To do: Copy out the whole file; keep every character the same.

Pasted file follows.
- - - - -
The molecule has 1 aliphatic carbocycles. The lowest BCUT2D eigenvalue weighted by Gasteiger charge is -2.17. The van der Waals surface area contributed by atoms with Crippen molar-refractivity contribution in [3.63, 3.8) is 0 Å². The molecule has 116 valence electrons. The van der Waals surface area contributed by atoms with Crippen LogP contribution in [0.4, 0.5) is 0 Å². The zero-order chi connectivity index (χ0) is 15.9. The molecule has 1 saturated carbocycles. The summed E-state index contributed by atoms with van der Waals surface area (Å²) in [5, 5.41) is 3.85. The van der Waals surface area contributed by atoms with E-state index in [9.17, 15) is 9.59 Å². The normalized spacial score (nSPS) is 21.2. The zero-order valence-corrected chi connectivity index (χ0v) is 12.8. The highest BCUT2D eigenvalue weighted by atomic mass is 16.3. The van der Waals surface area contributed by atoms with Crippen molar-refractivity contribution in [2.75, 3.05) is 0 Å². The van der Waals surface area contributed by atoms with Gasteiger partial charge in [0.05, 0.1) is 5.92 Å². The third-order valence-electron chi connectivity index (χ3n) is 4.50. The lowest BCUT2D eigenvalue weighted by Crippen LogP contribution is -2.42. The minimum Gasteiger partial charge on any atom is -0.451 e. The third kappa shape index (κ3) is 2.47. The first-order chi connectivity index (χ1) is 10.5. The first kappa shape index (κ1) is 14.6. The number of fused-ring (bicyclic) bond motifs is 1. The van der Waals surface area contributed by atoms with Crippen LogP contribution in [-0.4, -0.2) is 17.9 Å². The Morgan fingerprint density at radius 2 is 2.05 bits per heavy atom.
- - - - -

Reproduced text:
The molecule has 1 aliphatic carbocycles. The lowest BCUT2D eigenvalue weighted by Gasteiger charge is -2.17. The van der Waals surface area contributed by atoms with Crippen molar-refractivity contribution in [3.63, 3.8) is 0 Å². The molecule has 116 valence electrons. The van der Waals surface area contributed by atoms with Crippen LogP contribution in [0.4, 0.5) is 0 Å². The zero-order chi connectivity index (χ0) is 15.9. The molecule has 1 saturated carbocycles. The summed E-state index contributed by atoms with van der Waals surface area (Å²) in [5, 5.41) is 3.85. The van der Waals surface area contributed by atoms with E-state index in [9.17, 15) is 9.59 Å². The normalized spacial score (nSPS) is 21.2. The zero-order valence-corrected chi connectivity index (χ0v) is 12.8. The highest BCUT2D eigenvalue weighted by atomic mass is 16.3. The van der Waals surface area contributed by atoms with Crippen molar-refractivity contribution in [2.75, 3.05) is 0 Å². The van der Waals surface area contributed by atoms with Gasteiger partial charge in [0.05, 0.1) is 5.92 Å². The third-order valence-electron chi connectivity index (χ3n) is 4.50. The lowest BCUT2D eigenvalue weighted by Crippen LogP contribution is -2.42. The minimum Gasteiger partial charge on any atom is -0.451 e. The third kappa shape index (κ3) is 2.47. The first-order chi connectivity index (χ1) is 10.5. The first kappa shape index (κ1) is 14.6. The number of fused-ring (bicyclic) bond motifs is 1. The van der Waals surface area contributed by atoms with Crippen LogP contribution in [-0.4, -0.2) is 17.9 Å². The Morgan fingerprint density at radius 2 is 2.05 bits per heavy atom.